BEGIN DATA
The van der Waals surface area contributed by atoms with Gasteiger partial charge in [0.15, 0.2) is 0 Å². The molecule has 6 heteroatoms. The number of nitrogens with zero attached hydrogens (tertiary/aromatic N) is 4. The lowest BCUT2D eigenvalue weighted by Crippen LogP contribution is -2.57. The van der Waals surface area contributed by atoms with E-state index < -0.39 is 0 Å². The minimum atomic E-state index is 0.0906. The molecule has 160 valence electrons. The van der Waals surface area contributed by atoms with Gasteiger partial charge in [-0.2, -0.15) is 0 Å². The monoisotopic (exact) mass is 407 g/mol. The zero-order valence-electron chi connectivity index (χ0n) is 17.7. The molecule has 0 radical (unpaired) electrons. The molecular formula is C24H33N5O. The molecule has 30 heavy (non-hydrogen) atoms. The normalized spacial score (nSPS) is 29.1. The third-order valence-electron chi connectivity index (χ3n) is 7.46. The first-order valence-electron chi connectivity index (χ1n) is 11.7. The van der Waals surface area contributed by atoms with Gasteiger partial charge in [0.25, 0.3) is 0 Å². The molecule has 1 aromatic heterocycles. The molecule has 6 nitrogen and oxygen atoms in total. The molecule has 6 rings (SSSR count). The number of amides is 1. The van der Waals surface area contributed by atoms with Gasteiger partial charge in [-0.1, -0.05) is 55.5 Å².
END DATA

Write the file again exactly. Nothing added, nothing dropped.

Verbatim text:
The van der Waals surface area contributed by atoms with Gasteiger partial charge in [0.15, 0.2) is 0 Å². The molecule has 6 heteroatoms. The number of nitrogens with zero attached hydrogens (tertiary/aromatic N) is 4. The lowest BCUT2D eigenvalue weighted by Crippen LogP contribution is -2.57. The van der Waals surface area contributed by atoms with E-state index < -0.39 is 0 Å². The minimum atomic E-state index is 0.0906. The molecule has 160 valence electrons. The van der Waals surface area contributed by atoms with Gasteiger partial charge in [-0.2, -0.15) is 0 Å². The monoisotopic (exact) mass is 407 g/mol. The zero-order valence-electron chi connectivity index (χ0n) is 17.7. The molecule has 0 radical (unpaired) electrons. The molecular formula is C24H33N5O. The molecule has 30 heavy (non-hydrogen) atoms. The normalized spacial score (nSPS) is 29.1. The third-order valence-electron chi connectivity index (χ3n) is 7.46. The first-order valence-electron chi connectivity index (χ1n) is 11.7. The van der Waals surface area contributed by atoms with Gasteiger partial charge in [0.25, 0.3) is 0 Å². The molecule has 1 aromatic heterocycles. The molecule has 6 nitrogen and oxygen atoms in total. The molecule has 6 rings (SSSR count). The number of amides is 1. The van der Waals surface area contributed by atoms with Gasteiger partial charge in [-0.1, -0.05) is 55.5 Å².